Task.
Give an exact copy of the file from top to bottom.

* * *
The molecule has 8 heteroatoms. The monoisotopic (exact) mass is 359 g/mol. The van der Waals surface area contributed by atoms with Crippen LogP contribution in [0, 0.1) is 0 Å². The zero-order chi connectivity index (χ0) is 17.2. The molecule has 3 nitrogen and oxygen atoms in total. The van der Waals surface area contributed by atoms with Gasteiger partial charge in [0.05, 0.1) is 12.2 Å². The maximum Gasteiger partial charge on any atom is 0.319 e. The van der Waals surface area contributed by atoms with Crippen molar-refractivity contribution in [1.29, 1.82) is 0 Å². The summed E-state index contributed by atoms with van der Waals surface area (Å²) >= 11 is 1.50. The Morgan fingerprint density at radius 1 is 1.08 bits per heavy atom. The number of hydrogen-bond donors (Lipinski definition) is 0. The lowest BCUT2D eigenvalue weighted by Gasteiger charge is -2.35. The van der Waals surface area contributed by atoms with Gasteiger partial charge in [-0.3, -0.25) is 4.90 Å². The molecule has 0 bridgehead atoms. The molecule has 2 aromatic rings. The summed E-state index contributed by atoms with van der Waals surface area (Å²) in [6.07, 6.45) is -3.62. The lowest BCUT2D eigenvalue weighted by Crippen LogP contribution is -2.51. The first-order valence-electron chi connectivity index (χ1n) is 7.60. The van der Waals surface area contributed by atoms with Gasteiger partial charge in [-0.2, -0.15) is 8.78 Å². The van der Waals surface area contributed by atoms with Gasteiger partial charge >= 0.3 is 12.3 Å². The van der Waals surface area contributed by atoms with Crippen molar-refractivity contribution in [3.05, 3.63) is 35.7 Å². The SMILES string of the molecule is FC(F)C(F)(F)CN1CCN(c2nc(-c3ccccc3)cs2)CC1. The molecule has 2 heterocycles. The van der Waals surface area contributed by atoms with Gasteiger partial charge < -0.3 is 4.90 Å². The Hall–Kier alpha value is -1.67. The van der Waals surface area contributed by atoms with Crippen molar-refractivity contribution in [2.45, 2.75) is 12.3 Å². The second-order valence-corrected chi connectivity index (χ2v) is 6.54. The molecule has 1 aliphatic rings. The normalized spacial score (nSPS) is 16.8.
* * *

The molecule has 8 heteroatoms. The monoisotopic (exact) mass is 359 g/mol. The van der Waals surface area contributed by atoms with Crippen LogP contribution in [0, 0.1) is 0 Å². The zero-order chi connectivity index (χ0) is 17.2. The molecule has 3 nitrogen and oxygen atoms in total. The van der Waals surface area contributed by atoms with Gasteiger partial charge in [0.05, 0.1) is 12.2 Å². The maximum Gasteiger partial charge on any atom is 0.319 e. The van der Waals surface area contributed by atoms with Crippen molar-refractivity contribution in [1.29, 1.82) is 0 Å². The summed E-state index contributed by atoms with van der Waals surface area (Å²) >= 11 is 1.50. The Morgan fingerprint density at radius 1 is 1.08 bits per heavy atom. The number of hydrogen-bond donors (Lipinski definition) is 0. The lowest BCUT2D eigenvalue weighted by Gasteiger charge is -2.35. The van der Waals surface area contributed by atoms with Gasteiger partial charge in [-0.3, -0.25) is 4.90 Å². The molecule has 0 bridgehead atoms. The molecule has 2 aromatic rings. The summed E-state index contributed by atoms with van der Waals surface area (Å²) in [6.07, 6.45) is -3.62. The lowest BCUT2D eigenvalue weighted by Crippen LogP contribution is -2.51. The first-order valence-electron chi connectivity index (χ1n) is 7.60. The van der Waals surface area contributed by atoms with Gasteiger partial charge in [-0.2, -0.15) is 8.78 Å². The van der Waals surface area contributed by atoms with Gasteiger partial charge >= 0.3 is 12.3 Å². The van der Waals surface area contributed by atoms with Crippen molar-refractivity contribution in [3.05, 3.63) is 35.7 Å². The SMILES string of the molecule is FC(F)C(F)(F)CN1CCN(c2nc(-c3ccccc3)cs2)CC1. The molecule has 2 heterocycles. The van der Waals surface area contributed by atoms with Gasteiger partial charge < -0.3 is 4.90 Å². The Hall–Kier alpha value is -1.67. The van der Waals surface area contributed by atoms with Crippen molar-refractivity contribution in [2.45, 2.75) is 12.3 Å². The second-order valence-corrected chi connectivity index (χ2v) is 6.54. The molecule has 1 aliphatic rings. The normalized spacial score (nSPS) is 16.8.